For now, the names are relatively minor. Frenchman Nicolas Batum of Portland has been rumored to be in talks with a club in his homeland. Toronto’s Sonny Weems has signed on with Zalgiris Kaunas in Lithuania. Georgian Zaza Pachulia (the Caucasus’, not the dirty South’s) will also be making the trip to Besiktas. Former Detroit Piston DaJuan Summers has a two-year deal in place with Italy’s Montepaschi Siena, Hilton Armstrong is trading Atlanta for ASVEL in France, and Serbian Nenad Krstic made the move to CSKA Moscow before the lockout was even official. Also weighing options are Serge Ibaka, Adam Morrison and Michael Beasley, while undrafted free agents like Ben Hansbrough (Germany’s Bayern Munich) and Ted Lighty (Italy’s Cantu) are eschewing the more conventional summer and D-League route for more money in Europe. And I think I recall Kobe Bryant mentioning Europe in February…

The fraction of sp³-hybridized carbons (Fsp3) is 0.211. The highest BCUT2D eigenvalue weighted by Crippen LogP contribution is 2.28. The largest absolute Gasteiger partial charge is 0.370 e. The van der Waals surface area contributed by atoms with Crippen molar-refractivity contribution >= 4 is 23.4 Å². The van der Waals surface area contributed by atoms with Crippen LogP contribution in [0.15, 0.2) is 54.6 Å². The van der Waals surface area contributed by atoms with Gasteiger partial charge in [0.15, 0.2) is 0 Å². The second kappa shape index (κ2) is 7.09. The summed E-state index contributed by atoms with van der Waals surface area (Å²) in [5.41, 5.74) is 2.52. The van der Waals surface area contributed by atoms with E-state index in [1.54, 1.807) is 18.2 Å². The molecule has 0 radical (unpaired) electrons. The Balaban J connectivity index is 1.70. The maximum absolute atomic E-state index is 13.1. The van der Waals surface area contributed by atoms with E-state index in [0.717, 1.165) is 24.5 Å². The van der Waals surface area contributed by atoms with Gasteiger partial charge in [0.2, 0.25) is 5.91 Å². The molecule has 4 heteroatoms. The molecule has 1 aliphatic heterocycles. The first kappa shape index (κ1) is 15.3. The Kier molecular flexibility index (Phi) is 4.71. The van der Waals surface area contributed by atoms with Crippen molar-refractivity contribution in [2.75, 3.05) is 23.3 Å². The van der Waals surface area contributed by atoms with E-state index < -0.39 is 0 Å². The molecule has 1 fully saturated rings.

Those names sound trifling to the average fan. Certainly, if the NBA survived the ABA threat, they’ll manage to cope without Pachulia getting backhanded by Jason Richardson. They may turn out to help free up jobs post-lockout for homegrown D-Leaguers.

Fears of a mass exodus of players never to return are certainly exaggerated. At least one agent told Yahoo Sports that such a mass departure isn’t imminent, and even Krstic believes the movement of players across the pond will be limited for logistical and financial reasons. It is encouraging for owners that Spaniard Rudy Fernandez was willing to turn down becoming the highest-paid player in his home country to hopefully come off the bench for Dallas if there’s a season.

Ideas like a barnstorming tour of China by Bryant and his all-star bunch probably aren’t helping Lakers’ general manager Mitch Kupchak sleep at night. Loss of talent – and the associated PR hit to the league – is something the league should be mulling over at the bargaining table, one of myriad reasons to hasten resolution.

Because if the owners aren’t careful, basketball could become a more international game than they ever imagined.